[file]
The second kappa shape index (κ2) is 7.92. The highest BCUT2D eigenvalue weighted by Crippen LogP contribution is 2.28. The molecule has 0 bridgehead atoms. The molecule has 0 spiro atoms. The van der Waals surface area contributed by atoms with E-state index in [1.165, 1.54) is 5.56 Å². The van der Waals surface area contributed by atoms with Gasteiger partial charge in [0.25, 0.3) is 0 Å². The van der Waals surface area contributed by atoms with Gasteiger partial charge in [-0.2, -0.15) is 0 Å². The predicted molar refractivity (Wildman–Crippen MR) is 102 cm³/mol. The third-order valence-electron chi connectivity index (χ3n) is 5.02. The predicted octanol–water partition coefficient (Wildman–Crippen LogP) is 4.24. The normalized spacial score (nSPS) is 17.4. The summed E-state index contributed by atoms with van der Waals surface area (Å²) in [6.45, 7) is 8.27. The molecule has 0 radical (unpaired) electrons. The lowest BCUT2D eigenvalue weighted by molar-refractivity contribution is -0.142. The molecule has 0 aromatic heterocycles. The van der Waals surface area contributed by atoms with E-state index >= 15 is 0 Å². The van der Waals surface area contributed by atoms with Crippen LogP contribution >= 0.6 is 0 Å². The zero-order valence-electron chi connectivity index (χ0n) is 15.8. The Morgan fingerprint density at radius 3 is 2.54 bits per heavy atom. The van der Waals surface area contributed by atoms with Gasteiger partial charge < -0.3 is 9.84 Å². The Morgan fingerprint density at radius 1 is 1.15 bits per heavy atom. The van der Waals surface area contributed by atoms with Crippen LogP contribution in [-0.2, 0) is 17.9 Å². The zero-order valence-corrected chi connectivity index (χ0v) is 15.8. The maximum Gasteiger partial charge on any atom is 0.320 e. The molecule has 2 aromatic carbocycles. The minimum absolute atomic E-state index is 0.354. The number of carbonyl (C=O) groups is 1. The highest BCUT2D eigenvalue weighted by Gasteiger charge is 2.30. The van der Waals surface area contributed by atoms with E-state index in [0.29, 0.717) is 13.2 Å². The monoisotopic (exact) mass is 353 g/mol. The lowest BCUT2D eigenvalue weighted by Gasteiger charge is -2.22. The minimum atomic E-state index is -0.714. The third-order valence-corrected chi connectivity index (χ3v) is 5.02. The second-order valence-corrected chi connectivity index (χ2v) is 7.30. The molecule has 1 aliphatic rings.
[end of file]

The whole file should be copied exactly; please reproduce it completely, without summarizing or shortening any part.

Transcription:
The second kappa shape index (κ2) is 7.92. The highest BCUT2D eigenvalue weighted by Crippen LogP contribution is 2.28. The molecule has 0 bridgehead atoms. The molecule has 0 spiro atoms. The van der Waals surface area contributed by atoms with E-state index in [1.165, 1.54) is 5.56 Å². The van der Waals surface area contributed by atoms with Gasteiger partial charge in [0.25, 0.3) is 0 Å². The van der Waals surface area contributed by atoms with Gasteiger partial charge in [-0.2, -0.15) is 0 Å². The predicted molar refractivity (Wildman–Crippen MR) is 102 cm³/mol. The third-order valence-electron chi connectivity index (χ3n) is 5.02. The predicted octanol–water partition coefficient (Wildman–Crippen LogP) is 4.24. The normalized spacial score (nSPS) is 17.4. The summed E-state index contributed by atoms with van der Waals surface area (Å²) in [6.45, 7) is 8.27. The molecule has 0 radical (unpaired) electrons. The lowest BCUT2D eigenvalue weighted by molar-refractivity contribution is -0.142. The molecule has 0 aromatic heterocycles. The van der Waals surface area contributed by atoms with E-state index >= 15 is 0 Å². The van der Waals surface area contributed by atoms with Crippen LogP contribution >= 0.6 is 0 Å². The zero-order valence-electron chi connectivity index (χ0n) is 15.8. The Morgan fingerprint density at radius 3 is 2.54 bits per heavy atom. The van der Waals surface area contributed by atoms with Gasteiger partial charge < -0.3 is 9.84 Å². The Morgan fingerprint density at radius 1 is 1.15 bits per heavy atom. The van der Waals surface area contributed by atoms with Crippen LogP contribution in [-0.2, 0) is 17.9 Å². The zero-order valence-corrected chi connectivity index (χ0v) is 15.8. The maximum Gasteiger partial charge on any atom is 0.320 e. The molecule has 2 aromatic carbocycles. The minimum absolute atomic E-state index is 0.354. The number of carbonyl (C=O) groups is 1. The highest BCUT2D eigenvalue weighted by Gasteiger charge is 2.30. The van der Waals surface area contributed by atoms with E-state index in [0.29, 0.717) is 13.2 Å². The monoisotopic (exact) mass is 353 g/mol. The lowest BCUT2D eigenvalue weighted by Gasteiger charge is -2.22. The minimum atomic E-state index is -0.714. The third-order valence-corrected chi connectivity index (χ3v) is 5.02. The second-order valence-corrected chi connectivity index (χ2v) is 7.30. The molecule has 1 aliphatic rings.